Sen. Sam Irvin looks over a subpoena intended for President Richard Nixon, July 23, 1973. Nixon attempted to invoke executive privilege in Watergate to prevent him from handing over the incriminating material. The Supreme Court rejected his claim and ruled there were some exceptions.

Watergate, the Iran-Contra scandal, and 9/11 all triggered exceptions to executive privilege. The presidents in question voluntarily gave over the documents. However, during Watergate, Nixon refused to hand over tape recordings. This led to a Supreme Court decision that limited a president’s executive privilege claim.

The Bannon case has been the most prominent House panel action. His case will be sent to the Department of Justice for criminal prosecution if Mr. Bannon is found guilty of contempt. His lawyer claims that Mr. Bannon is refusing to give testimony and documents in response to a directive given by Mr. Trump. Trump is seeking executive privilege, even though he is a former president. The fact that Mr. Bannon was only an informal adviser to Mr. Trump, having left the White House in 2017, may further weaken the claim of privilege.

However, the Biden White House handled the massive Jan. 6 request to the National Archives of Trump-era records has caused some concern. The Presidential Records Act protects presidents’ records for five years from the date they leave office. Ex-presidents are allowed to weigh in and make exceptions. However, the president of the United States can only invoke executive privilege in writing to stop documents from being released.

On October 8, President Biden refused to endorse Mr. Trump’s request to withhold documents of the Jan.6 committee. It is now over. Some believe he might regret his decision.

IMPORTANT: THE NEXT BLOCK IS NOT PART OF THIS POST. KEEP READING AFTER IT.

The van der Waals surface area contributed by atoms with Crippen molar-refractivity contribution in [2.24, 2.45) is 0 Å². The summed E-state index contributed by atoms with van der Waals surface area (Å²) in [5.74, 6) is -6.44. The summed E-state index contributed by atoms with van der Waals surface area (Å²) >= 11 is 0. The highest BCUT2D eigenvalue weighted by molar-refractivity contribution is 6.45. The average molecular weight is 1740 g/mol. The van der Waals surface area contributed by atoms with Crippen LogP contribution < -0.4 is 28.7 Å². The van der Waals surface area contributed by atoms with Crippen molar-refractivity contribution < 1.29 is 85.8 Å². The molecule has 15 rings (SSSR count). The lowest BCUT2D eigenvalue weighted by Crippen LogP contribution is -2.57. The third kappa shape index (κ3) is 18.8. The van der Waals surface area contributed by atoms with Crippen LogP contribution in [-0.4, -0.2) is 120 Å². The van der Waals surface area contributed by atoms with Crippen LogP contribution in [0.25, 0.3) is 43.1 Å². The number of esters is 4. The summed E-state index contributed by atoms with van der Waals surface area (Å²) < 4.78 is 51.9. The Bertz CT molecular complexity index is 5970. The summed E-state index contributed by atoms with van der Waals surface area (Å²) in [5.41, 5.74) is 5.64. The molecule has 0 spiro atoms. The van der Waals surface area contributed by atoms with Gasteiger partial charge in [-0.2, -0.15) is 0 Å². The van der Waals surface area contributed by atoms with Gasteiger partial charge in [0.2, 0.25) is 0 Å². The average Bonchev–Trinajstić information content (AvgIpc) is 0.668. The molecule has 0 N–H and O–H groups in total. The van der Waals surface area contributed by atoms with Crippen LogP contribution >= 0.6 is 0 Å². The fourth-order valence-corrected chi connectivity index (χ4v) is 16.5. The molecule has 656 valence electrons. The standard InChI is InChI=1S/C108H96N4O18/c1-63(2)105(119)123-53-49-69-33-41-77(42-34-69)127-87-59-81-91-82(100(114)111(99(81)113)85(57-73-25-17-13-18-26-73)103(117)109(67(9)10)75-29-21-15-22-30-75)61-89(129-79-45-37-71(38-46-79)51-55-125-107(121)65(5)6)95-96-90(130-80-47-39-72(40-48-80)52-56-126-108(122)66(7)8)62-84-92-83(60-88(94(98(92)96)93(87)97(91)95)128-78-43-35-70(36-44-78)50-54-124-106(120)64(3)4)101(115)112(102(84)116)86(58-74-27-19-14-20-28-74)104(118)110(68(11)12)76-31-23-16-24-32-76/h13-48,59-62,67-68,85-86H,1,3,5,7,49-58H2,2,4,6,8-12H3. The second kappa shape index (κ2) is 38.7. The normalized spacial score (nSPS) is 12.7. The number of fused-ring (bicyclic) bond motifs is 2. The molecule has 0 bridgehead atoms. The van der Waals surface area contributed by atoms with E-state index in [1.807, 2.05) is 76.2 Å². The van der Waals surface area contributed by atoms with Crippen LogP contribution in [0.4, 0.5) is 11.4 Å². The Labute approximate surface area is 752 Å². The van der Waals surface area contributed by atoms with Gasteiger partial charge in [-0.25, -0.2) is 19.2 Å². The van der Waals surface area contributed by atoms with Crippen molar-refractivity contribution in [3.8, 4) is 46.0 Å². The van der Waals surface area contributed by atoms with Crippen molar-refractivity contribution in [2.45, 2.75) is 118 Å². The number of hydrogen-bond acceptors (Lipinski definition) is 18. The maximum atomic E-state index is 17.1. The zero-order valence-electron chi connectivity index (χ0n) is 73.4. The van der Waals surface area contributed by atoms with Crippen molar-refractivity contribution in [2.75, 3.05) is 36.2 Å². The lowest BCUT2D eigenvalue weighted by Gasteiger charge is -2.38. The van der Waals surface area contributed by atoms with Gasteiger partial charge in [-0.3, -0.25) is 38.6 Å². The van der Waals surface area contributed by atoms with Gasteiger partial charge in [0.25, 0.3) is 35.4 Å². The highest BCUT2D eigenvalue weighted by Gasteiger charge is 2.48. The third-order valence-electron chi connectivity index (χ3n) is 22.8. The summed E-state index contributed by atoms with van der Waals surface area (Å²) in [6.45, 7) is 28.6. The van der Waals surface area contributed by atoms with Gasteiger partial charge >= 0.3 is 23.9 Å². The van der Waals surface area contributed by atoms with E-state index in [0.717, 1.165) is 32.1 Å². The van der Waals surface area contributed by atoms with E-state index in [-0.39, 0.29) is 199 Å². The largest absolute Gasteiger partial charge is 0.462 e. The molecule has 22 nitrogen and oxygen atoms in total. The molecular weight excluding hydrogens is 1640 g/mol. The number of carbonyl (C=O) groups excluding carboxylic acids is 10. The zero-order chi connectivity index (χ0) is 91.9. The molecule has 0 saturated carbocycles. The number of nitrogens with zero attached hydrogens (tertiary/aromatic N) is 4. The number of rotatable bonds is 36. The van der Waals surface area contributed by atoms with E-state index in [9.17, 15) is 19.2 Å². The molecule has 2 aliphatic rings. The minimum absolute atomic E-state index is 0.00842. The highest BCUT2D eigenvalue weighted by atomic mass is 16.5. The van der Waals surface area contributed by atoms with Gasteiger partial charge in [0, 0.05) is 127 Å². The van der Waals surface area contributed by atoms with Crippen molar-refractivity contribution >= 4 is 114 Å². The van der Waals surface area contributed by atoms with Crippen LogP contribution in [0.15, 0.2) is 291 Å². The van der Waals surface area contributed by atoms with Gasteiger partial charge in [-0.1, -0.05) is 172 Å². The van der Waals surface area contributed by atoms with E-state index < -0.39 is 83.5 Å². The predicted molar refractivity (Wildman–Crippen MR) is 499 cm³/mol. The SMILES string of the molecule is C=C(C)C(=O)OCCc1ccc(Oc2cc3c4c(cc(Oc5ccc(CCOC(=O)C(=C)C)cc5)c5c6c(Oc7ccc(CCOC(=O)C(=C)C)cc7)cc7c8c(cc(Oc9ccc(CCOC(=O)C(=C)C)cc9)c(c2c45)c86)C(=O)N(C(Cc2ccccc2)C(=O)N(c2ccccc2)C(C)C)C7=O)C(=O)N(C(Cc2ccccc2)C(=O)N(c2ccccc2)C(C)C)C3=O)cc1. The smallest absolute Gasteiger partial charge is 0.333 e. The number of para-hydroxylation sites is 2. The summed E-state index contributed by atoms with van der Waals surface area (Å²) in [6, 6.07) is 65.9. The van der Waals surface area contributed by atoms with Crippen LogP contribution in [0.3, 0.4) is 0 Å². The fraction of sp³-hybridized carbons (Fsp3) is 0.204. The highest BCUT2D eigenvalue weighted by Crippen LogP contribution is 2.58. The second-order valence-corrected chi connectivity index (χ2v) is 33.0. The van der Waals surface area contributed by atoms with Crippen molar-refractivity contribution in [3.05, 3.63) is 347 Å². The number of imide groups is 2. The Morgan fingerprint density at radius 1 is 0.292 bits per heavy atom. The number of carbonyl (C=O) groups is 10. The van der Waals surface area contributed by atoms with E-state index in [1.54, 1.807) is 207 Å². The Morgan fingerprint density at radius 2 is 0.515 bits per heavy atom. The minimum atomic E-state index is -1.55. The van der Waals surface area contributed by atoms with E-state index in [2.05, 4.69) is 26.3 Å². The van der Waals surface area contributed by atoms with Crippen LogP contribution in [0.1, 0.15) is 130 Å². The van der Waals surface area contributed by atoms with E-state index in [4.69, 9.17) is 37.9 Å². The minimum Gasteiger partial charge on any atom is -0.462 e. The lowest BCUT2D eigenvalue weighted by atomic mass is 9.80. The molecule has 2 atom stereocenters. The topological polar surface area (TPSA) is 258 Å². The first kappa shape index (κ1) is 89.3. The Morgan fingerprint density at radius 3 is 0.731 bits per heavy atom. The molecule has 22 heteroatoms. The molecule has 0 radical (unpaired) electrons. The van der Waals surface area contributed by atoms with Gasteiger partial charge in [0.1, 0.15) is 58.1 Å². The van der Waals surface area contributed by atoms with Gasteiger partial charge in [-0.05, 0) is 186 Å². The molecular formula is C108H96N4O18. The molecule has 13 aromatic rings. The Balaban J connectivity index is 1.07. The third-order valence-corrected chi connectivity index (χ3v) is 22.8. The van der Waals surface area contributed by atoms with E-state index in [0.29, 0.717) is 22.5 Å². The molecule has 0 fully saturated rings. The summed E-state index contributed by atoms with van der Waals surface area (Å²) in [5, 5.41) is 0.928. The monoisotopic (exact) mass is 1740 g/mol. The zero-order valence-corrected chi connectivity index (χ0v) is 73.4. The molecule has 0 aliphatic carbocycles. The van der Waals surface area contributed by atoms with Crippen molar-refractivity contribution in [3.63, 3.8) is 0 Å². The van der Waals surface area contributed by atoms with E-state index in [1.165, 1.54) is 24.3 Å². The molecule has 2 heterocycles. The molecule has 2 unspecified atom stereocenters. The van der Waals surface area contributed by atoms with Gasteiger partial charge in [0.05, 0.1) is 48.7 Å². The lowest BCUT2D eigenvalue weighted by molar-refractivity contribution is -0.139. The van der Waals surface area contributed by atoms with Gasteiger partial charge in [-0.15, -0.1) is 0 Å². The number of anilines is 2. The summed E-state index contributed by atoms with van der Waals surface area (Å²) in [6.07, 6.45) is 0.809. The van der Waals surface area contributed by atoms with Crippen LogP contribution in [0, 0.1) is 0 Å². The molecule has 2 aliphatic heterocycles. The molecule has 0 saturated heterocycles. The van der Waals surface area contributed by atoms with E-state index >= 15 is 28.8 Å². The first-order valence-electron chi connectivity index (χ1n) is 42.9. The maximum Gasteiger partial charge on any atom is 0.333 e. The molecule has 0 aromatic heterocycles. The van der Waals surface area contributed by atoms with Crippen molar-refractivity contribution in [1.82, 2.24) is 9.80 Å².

“This precedent is too dangerous to ignore,” Jonathan Turley of George Washington University, a professor in constitutional law. Presidents support the privilege claims made by their predecessors, out of self-interest and office.

If Donald Trump is elected again or if an ally of Trump wins, there are good chances that the Biden archives will be considered fair game. The current political wrangling takes place amid fierce partisanship. This is the result of intense partisanship. Lawsuits could bog down the committee’s work, conceivably until the November 2022 midterms, which could well usher in a House Republican majority and the end of any congressional effort to address the events of Jan. 6.

Some legal observers have suggested that a Trump lawsuit could backfire on him, if documents come to light containing evidence of criminal conduct on or before Jan. 6. But others believe that Mr. Trump doesn’t have anything to lose by proving his executive privilege claim before a court.

“He is not the President,” states Saikrishna Prakash of the University of Virginia’s law school. If you lose an executive privilege case as president, you are unable to claim privilege during the remainder of your term .”

He also said, “It doesn’t matter if Trump asserts privilege and then loses it, then it jeopardizes his privilege claims for the second term.

The risk that the Democratic-run Congress takes is to vote to keep recalcitrant witnesses under contempt. Nothing comes out of it.” That has happened in many past cases of contempt of Congress, including in 2012, when former Attorney General Eric Holder failed to turn over documents related to the Fast and Furious “gun-walking” scandal.

On paper, defying a congressional subpoena is punishable with a fine and up to 12 months in jail. In general however, there is no law that can be applied to conflicts between Congress or the executive branches. His Justice Department will not prosecute if the case is involving a president or his administration. Other times, the courts will rule that the case is not political enough to warrant a judicial remedy.